Malaysian greens for other marts in Singapore

  • Nation
  • Wednesday, 23 Apr 2003

JOHOR BARU: Vegetable exporters sighed with relief yesterday as Singapore allowed produce to be sent to two other wholesale markets following the closure of the Pasir Panjang market since Saturday. 

But Singapore’s Agri-Food and Veterinary Authority (Sava) has instructed that only lorry drivers who have not been to the Pasir Panjang market between April 5 and 19 be allowed to send the produce. 

Singapore closed the Pasir Panjang market for 10 days following a probable Severe Acute Respiratory Syndrome case involving a 72-year-old worker who fell ill on Friday. 

Malaysian Federation of Vegetable Farmers Association president Tan So Tiok said he was informed by Sava yesterday that wholesale markets in Joo Chiat and Toa Payoh could take in more vegetables to meet demand. 

“We are pleased that Singapore has taken steps to ensure adequate supply of food and vegetables to its people. This means we do not have to worry about too many unsold vegetables.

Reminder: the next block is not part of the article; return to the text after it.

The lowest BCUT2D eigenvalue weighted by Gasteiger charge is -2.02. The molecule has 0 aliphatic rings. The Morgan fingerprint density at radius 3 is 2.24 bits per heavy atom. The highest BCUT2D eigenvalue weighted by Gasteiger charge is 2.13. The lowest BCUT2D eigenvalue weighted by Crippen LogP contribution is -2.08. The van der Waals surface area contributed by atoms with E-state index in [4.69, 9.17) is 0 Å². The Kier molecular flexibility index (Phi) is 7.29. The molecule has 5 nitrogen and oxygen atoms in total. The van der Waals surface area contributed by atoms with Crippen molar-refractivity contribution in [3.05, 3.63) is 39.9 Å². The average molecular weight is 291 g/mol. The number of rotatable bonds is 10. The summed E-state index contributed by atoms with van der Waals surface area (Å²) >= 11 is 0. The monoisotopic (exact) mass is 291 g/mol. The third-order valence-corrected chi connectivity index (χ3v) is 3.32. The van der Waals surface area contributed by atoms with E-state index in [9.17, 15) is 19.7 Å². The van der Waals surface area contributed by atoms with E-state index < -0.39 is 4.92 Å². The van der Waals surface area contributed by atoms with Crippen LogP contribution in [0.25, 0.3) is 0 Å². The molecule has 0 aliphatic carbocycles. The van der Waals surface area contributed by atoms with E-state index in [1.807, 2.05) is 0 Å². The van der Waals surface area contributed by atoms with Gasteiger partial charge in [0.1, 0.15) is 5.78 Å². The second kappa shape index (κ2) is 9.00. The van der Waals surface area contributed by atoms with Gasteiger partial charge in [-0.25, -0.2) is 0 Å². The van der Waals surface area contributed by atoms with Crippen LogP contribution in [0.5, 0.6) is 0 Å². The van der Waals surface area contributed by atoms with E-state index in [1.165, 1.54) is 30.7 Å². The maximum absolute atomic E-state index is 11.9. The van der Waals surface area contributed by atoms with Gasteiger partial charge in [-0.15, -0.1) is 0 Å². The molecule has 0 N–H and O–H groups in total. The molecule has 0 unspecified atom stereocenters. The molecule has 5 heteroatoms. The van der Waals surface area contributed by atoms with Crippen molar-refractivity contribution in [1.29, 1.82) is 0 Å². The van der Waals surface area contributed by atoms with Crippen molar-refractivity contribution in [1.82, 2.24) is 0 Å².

UNSOLD: Loads of vegetables meant for sale in Singapore left in baskets at the Pandan wholesale market in Johor Baru Tuesday.

“At this moment, we do not know how much extra they will be taking but it will certainly help.  

“Places like hypermarkets, Cold Storage supermarkets and NTUC-owned supermarkets have increased orders by 20% to 30% to meet demand,” he said. 

About 350 lorries or 10,000 baskets of fruits and vegetables are sent to Singapore daily. 

Tan clarified reports that the closure of the Pasir Panjang market had caused a glut of unsold vegetables saying that there was no excess as the rainy season had hampered harvesting. 

He said vegetables which could not be sold at Pasir Panjang were disposed of at local markets. 

“The shortage is not too bad but the supply is lower than normal. Fortunately, we have vegetables ready to be sold. 

“Farmers, knowing that the closure might cause a slight surge in supply took the right move of not harvesting the produce for the past two days so that vegetables which are already harvested can be sold,” he said. 

In Ipoh, Malaysian Federation of Vegetable Farmers Association secretary-general Chay Ee Mong said drivers would be screened for SARS symptoms before entering the markets. 

He urged farmers associations exporting to Singapore to submit their applications to Sava.  

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